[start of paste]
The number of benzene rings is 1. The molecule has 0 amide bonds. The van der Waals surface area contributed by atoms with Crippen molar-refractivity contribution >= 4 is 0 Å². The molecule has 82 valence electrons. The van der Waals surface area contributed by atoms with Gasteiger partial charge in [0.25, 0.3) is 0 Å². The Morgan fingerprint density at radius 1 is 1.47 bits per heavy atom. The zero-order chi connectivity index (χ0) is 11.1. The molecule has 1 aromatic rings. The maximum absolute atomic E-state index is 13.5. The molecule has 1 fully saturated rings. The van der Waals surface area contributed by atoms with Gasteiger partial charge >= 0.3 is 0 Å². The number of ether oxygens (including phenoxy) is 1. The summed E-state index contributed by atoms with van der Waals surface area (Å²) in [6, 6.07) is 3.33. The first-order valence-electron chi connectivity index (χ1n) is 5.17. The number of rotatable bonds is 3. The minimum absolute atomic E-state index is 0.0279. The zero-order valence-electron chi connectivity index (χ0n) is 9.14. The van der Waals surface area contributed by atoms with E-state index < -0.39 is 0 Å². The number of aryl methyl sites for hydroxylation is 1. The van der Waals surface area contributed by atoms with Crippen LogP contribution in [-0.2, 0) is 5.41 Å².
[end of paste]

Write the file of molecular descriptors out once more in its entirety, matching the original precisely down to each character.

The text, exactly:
The number of benzene rings is 1. The molecule has 0 amide bonds. The van der Waals surface area contributed by atoms with Crippen molar-refractivity contribution >= 4 is 0 Å². The molecule has 82 valence electrons. The van der Waals surface area contributed by atoms with Gasteiger partial charge in [0.25, 0.3) is 0 Å². The Morgan fingerprint density at radius 1 is 1.47 bits per heavy atom. The zero-order chi connectivity index (χ0) is 11.1. The molecule has 1 aromatic rings. The maximum absolute atomic E-state index is 13.5. The molecule has 1 fully saturated rings. The van der Waals surface area contributed by atoms with Gasteiger partial charge >= 0.3 is 0 Å². The number of ether oxygens (including phenoxy) is 1. The summed E-state index contributed by atoms with van der Waals surface area (Å²) in [6, 6.07) is 3.33. The first-order valence-electron chi connectivity index (χ1n) is 5.17. The number of rotatable bonds is 3. The minimum absolute atomic E-state index is 0.0279. The zero-order valence-electron chi connectivity index (χ0n) is 9.14. The van der Waals surface area contributed by atoms with E-state index < -0.39 is 0 Å². The number of aryl methyl sites for hydroxylation is 1. The van der Waals surface area contributed by atoms with Crippen LogP contribution in [-0.2, 0) is 5.41 Å².